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Responding to a difficult bible challenge from a conservative physician

> If you have time to respond, I would like to pose a question to you.
> Imagine for a moment that you are a member of the church at Corinth in
> the first century. The elder of your congregation has just read a long
> letter to those assembled (the letter that we know as 1st Corinthians).
> How would you respond to Paul's letter, in particular to the 5th
> chapter?
> With best wishes in Christ and may his grace and peace be with you,

Beloved Paul,

We miss you; I do especially.  It is much easier to follow you looking you
in the eye than to be set at a distance, where I miss the nuances, or draw
the wrong inferences, in what you have to say.  I also wish that you could
be here face to face so that I could communicate adequately the affection
and respect I have for you, no less when we disagree than when we agree.

I am helped enormously by your saying that at best we see as through dirty
glass.  The Spirit convinces me that you have named the bedrock well, that
the most important things that abide through our uncertainty or lack of
clarity are faith, hope and love, and that the first two of these are no
competition for the last.  I hope that I can manifest towards others the
love that God in Christ manifests towards you and me.

It becomes difficult, doesn't it, when we move from theory to practice.
You point to the incestuous couple in our midst.  I have heard those
rumors, and I confess that I have tried to avoid prying into whether the
young man and his father's wife are really having a sexual relationship,
or just one of great care and affection.  You have heard the same rumor
that I have.  I am not sure that it is true, but assuming that it is, how
can I show Christ's love most effectively to the incestuous couple?

I do not approve of incest, nor does our congregation. Nor do the laws of
Corinth, for that matter.  I agree with you too that it more important for
us to keep our own household of faith in order than it is to try to set
right the rest of the world.  The world will know that we are Christians
by how much we love one another.

I will encourage other elders to go with me to speak candidly with the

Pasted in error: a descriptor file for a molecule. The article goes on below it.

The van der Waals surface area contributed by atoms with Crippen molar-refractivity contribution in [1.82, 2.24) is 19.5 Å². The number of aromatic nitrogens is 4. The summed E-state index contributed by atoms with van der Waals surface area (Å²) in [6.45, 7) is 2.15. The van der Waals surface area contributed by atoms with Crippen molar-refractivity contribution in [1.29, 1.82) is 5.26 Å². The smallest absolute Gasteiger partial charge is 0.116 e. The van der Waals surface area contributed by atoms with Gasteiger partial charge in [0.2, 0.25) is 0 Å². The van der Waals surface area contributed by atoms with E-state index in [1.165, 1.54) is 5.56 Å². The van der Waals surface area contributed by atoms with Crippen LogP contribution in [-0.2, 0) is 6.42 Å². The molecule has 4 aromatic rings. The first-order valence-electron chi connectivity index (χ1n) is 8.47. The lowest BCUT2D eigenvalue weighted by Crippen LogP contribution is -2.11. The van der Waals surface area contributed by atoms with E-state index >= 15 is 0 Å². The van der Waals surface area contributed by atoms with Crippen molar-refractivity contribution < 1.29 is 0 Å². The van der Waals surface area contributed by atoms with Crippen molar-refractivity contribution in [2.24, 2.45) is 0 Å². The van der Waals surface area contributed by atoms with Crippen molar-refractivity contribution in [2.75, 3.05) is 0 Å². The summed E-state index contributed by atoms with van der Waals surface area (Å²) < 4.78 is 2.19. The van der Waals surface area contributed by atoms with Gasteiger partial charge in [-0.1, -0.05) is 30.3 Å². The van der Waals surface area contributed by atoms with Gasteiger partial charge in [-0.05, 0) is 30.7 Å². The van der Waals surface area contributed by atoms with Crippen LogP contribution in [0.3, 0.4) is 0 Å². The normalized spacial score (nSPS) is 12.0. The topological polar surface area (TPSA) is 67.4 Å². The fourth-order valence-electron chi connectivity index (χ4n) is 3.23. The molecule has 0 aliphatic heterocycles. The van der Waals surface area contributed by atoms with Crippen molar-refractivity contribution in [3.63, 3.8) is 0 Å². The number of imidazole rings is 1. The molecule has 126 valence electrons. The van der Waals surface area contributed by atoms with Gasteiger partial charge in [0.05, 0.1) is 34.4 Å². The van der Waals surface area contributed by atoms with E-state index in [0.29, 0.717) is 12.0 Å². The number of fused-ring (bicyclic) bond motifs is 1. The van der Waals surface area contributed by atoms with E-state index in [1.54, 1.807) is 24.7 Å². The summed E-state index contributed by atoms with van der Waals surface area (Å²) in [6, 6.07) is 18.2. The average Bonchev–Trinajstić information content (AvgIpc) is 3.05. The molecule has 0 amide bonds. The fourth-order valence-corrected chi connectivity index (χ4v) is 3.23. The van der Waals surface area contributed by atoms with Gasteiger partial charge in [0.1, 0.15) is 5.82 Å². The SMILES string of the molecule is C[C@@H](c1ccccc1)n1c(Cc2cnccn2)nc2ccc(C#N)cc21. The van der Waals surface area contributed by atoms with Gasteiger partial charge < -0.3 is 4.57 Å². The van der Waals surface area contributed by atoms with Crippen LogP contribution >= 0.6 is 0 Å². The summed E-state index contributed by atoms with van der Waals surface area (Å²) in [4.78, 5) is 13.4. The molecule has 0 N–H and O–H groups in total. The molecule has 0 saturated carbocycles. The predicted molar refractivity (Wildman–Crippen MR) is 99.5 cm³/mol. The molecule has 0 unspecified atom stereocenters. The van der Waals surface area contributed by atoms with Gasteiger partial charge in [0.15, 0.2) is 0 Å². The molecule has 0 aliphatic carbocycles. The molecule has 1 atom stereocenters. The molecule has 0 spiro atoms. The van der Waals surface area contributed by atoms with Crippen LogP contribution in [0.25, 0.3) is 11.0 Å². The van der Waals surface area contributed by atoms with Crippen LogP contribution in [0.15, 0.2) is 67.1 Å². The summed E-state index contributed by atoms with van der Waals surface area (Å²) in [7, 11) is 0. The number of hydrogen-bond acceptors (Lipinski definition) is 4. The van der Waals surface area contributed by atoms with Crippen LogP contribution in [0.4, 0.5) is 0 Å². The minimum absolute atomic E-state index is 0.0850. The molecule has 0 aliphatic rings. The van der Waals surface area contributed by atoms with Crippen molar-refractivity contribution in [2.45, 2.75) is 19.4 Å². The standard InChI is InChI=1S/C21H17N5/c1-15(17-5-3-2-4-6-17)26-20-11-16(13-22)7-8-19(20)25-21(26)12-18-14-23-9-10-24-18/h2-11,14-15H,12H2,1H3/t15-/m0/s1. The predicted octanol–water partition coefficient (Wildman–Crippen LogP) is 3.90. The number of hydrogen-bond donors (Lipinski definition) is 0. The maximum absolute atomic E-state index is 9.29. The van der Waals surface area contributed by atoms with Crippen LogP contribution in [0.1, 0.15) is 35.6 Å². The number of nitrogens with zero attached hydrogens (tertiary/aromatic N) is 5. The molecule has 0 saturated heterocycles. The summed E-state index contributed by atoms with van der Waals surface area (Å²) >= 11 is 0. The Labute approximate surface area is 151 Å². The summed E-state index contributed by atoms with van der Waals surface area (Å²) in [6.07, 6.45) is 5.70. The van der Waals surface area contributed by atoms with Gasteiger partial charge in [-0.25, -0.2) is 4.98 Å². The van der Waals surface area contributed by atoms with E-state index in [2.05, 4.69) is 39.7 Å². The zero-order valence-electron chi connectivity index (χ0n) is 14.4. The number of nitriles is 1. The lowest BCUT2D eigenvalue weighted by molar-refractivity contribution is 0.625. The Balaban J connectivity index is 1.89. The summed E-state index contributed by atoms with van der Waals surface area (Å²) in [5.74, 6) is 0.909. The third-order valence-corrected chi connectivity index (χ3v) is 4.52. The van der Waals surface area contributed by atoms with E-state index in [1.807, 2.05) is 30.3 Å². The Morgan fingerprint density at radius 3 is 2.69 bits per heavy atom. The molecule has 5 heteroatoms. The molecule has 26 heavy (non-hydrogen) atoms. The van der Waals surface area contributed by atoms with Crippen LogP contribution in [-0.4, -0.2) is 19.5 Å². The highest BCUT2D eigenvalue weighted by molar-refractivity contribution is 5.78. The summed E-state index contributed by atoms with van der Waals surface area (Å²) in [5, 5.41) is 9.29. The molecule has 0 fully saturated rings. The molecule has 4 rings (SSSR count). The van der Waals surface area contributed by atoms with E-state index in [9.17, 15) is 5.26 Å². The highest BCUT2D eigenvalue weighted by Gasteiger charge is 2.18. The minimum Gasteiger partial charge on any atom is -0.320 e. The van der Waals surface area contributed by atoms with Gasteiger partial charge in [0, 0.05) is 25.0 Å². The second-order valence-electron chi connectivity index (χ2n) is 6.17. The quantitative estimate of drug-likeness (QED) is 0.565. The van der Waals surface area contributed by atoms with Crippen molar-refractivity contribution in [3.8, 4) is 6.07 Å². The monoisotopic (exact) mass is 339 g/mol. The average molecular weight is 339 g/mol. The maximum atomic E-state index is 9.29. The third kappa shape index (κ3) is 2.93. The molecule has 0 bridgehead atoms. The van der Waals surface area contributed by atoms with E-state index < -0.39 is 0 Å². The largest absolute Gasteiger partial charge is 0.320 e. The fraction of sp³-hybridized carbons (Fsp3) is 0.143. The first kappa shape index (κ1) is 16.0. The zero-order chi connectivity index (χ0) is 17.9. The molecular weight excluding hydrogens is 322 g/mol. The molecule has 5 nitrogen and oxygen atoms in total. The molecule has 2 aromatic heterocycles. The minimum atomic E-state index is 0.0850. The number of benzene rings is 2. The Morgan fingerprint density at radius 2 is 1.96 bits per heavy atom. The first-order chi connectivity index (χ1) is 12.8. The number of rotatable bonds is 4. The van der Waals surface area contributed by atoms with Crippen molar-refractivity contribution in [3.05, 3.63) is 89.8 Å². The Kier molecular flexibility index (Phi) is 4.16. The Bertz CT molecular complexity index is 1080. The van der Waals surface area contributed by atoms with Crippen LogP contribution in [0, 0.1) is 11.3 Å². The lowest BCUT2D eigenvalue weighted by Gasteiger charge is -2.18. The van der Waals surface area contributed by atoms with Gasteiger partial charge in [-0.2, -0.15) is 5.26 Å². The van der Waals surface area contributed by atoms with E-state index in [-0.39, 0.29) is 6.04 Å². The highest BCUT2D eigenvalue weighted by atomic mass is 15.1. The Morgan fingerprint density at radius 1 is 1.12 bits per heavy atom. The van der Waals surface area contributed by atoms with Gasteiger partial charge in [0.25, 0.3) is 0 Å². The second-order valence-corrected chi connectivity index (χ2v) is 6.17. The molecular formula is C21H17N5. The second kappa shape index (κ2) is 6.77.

couple.  I sincerely hope the rumors are wrong.  If they are true, I
pray that the couple will care enough about the spiritual experiences
that have already bonded us to give up incest immediately.
I value the good experiences our community has had with them. God loves
them just as much as God loves me, and expects more of them than incest.

It they are incestuous and insist on remaining so, we will not consider
them in good standing any more than we would if they were
thieves.  I will not shun them, though.  I disagree with you on that one.
Besides, learning of our strong will on this matter, they are more likely
to shun us.

I find that if I just shun someone, my shunning them does not have the
effect that shunning seems to have for you.  Maybe it worked well in your
Greek boarding school, where as a Jewish boy you were under perpetual risk
of exclusion.  For me as a Corinthian, uncircumcised Christian, shunning
would not be as effective. More importantly, as a Christian, I don't want
to be petty or vindicative.  At my best -- at our best as a community --
we are not God; we do not fully know the human heart.  Christianity will
have some horrendous periods if through the centuries ahead we promote
witch trials and public scaffolds.  Some might even miss our defining
priority, which you have already named so poignantly.

When Jesus spent time among us, he spent much of his time around those
whom we consider ungodly.  He was not threatened by them, and seemed to
enjoy their company more than that of the religious.  Clearly he didn't
insult them, because they kept inviting him back to dinner.  When he met
the Samaritan woman at the well, he expressed much less concern for her
sin (he even teased her about her husbands) than he did for her thirst.

This couple in our congregation once shared the same spiritual
thirst you and I have.  In God's time, which is not our time, God may
quench their spiritual thirst.

Meanwhile, although they may have to leave our congregation, may even have
to go to jail, I want to treat them with the love that God has for them.
So do you, I realize, for you said that real love holds them accountable.
I believe that real love shows that God is accountable, and God has
already paid in full the price of their sin, just has he has paid in full
the price of yours and mine. O that they might hear the good news in that!

As you have so often reminded us, not a thing we can do will justify us.
Nor will anything we hope this couple will do 'justify' them.  Only Christ
alone can do that.  We live by this faith.

I grieve to read of the continued persecution that you are facing.  I hope
that I will be able to travel to Smyrna when you are there next.  My
partner Joseph has made some cakes by a special process so that they will
remain preserved for months at a time, and we hope to get some to you,
either by making the journey ourselves or by the good offices of Timothy
or Barnabas should they stop over in Corinth en route to work with you.

I rejoice in your faithfulness.  Pray for me, a sinner.

Love, Louie

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